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African-American History Teacher Resources
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Fifth graders are introduced to ways to increase their self-esteem. As a class, they share their specific talents under three categories. In groups, they use the internet to research the lives of various African Americans making sure to note their struggles and behaviors. To end the lesson, they set their own career goal and how to accomplish it.
Students investigate African Americans in aviation. For this primary resources lesson, students examine primary resources to research the history of African American in aviation. Students answer two research questions and write an essay or create an exhibit based on their findings.
Using the nonfiction book African Americans in the Thirteen Colonies, learners read segments about the origin and perpetuation of slavery in the colonies. Reading comprehension is assessed as the class discusses the text, and explores reasons why this institution began and how it ended. African American achievements are also highlighted. Note: To check fluency, have some pupils read aloud.
Eleventh graders examine the political reform movement in South Carolina spearheaded by "Pitchfork" Ben Tillman. In this South Carolina history lesson, 11th graders examine primary and secondary sources regarding Tillman and his vision. Students take tests over the material.
Students explore US history by completing an ancestry activity. In this slavery lesson, students research Internet sites and identify the slave trade routes used several hundred years ago. Students create a timeline based on African American slavery and read several biographies of former slaves.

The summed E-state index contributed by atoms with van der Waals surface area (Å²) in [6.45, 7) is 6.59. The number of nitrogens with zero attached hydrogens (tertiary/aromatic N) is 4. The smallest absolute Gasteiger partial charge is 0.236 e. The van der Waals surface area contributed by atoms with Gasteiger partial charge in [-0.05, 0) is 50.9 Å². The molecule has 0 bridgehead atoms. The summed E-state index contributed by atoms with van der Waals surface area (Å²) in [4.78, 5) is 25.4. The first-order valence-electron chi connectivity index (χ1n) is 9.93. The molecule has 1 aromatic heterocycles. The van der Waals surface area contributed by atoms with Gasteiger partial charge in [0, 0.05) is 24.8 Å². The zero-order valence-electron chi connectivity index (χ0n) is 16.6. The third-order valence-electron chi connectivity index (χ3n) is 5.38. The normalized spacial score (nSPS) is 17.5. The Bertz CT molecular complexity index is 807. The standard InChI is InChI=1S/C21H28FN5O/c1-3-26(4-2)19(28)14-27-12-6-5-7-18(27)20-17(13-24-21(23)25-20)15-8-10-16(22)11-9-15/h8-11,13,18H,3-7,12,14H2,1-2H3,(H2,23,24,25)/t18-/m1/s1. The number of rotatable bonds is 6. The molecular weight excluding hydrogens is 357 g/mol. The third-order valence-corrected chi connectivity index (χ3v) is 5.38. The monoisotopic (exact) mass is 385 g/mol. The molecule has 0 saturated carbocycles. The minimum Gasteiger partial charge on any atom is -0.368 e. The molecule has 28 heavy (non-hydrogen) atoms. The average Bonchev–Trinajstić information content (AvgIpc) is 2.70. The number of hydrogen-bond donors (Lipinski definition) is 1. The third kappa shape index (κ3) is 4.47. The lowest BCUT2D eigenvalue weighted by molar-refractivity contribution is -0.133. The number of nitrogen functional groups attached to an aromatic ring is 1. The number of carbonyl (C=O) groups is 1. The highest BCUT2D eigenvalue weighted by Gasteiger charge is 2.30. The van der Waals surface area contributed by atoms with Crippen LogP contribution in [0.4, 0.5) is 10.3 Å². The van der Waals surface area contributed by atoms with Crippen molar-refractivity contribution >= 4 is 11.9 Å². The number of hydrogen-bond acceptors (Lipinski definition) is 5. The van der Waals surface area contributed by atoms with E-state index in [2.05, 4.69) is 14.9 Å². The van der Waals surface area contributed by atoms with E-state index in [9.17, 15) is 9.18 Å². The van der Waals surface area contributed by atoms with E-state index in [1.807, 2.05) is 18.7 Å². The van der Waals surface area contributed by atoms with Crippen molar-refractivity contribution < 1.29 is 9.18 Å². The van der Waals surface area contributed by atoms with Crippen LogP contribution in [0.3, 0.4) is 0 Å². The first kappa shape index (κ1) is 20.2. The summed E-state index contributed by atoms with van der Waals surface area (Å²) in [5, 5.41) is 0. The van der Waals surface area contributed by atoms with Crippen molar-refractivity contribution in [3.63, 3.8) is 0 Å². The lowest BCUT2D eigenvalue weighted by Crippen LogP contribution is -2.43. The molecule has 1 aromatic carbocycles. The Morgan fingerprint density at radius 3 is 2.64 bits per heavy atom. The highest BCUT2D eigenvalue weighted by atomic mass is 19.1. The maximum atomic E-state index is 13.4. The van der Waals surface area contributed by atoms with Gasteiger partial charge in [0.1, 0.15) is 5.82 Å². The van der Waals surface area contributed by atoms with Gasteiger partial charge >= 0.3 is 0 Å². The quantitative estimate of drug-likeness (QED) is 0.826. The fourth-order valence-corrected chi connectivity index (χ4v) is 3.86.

Students explore the life and accomplishments of Carter G. Woodson, the father of black history. They read and discuss his educational pursuits and discover he was the second black man in history to receive a doctor's degree. Students then note major events in Dr. Woodson's life.
Students identify and connect themes of selected nonfiction, fiction, poetry, and art to Harlem Renaissance jazz. They compare and contrast historical and fictionalized versions of the jazz scenes of the Harlem Renaissance. They describe the impact of jazz on African-American literature of the Harlem Renaissance.
Using transcripts of interviews of African-Americans who served in WWII, class members work in pairs to understand their experience. Prior to the group work, the teacher provides background on WWII and the African-American experience. After the groups finish reading and discussing the transcript, they brainstorm interview questions they would have liked to have answered, and predict what the answers would have been. Using primary source documents is an excellent supplement to the textbook.
The feelings and attitudes of African-Americans during World War II are examined by high schoolers. After watching various clips from "The War," they answer comprehension questions for each section. In groups, they create their own Double V campaign to promote equal rights. They end the lesson by comparing the African-American experience to other minorities during the war.
Students read and view video about the pioneers moving west. In this African American pioneer lesson, students become familiar with the problems faced by the pioneers and African-American pioneers. Students complete worksheets and compare and contrast the movement of each pioneer group. Students explore the role of women traveling west as well. Students create a poster.